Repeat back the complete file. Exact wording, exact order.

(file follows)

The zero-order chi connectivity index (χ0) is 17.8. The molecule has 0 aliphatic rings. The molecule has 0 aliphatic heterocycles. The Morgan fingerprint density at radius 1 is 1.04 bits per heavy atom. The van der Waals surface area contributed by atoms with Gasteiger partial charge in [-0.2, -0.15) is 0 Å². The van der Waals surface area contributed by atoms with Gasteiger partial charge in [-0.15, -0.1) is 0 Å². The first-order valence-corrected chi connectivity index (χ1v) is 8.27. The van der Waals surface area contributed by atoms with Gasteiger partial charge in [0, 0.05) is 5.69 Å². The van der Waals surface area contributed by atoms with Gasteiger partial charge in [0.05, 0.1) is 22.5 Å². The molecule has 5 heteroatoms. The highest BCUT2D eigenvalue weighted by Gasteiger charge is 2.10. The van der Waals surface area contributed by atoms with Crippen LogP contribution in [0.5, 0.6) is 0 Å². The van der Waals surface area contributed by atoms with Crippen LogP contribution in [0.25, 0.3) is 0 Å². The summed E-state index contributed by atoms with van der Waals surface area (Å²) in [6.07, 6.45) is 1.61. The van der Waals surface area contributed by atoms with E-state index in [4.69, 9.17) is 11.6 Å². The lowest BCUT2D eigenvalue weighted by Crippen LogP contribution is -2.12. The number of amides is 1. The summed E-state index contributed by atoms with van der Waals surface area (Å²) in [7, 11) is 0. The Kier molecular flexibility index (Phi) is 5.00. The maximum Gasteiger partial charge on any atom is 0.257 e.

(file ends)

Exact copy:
The zero-order chi connectivity index (χ0) is 17.8. The molecule has 0 aliphatic rings. The molecule has 0 aliphatic heterocycles. The Morgan fingerprint density at radius 1 is 1.04 bits per heavy atom. The van der Waals surface area contributed by atoms with Gasteiger partial charge in [-0.2, -0.15) is 0 Å². The van der Waals surface area contributed by atoms with Gasteiger partial charge in [-0.15, -0.1) is 0 Å². The first-order valence-corrected chi connectivity index (χ1v) is 8.27. The van der Waals surface area contributed by atoms with Gasteiger partial charge in [0, 0.05) is 5.69 Å². The van der Waals surface area contributed by atoms with Gasteiger partial charge in [0.05, 0.1) is 22.5 Å². The molecule has 5 heteroatoms. The highest BCUT2D eigenvalue weighted by Gasteiger charge is 2.10. The van der Waals surface area contributed by atoms with Crippen LogP contribution in [0.5, 0.6) is 0 Å². The van der Waals surface area contributed by atoms with Crippen LogP contribution in [0.25, 0.3) is 0 Å². The summed E-state index contributed by atoms with van der Waals surface area (Å²) in [6.07, 6.45) is 1.61. The van der Waals surface area contributed by atoms with E-state index in [4.69, 9.17) is 11.6 Å². The lowest BCUT2D eigenvalue weighted by Crippen LogP contribution is -2.12. The number of amides is 1. The summed E-state index contributed by atoms with van der Waals surface area (Å²) in [7, 11) is 0. The Kier molecular flexibility index (Phi) is 5.00. The maximum Gasteiger partial charge on any atom is 0.257 e.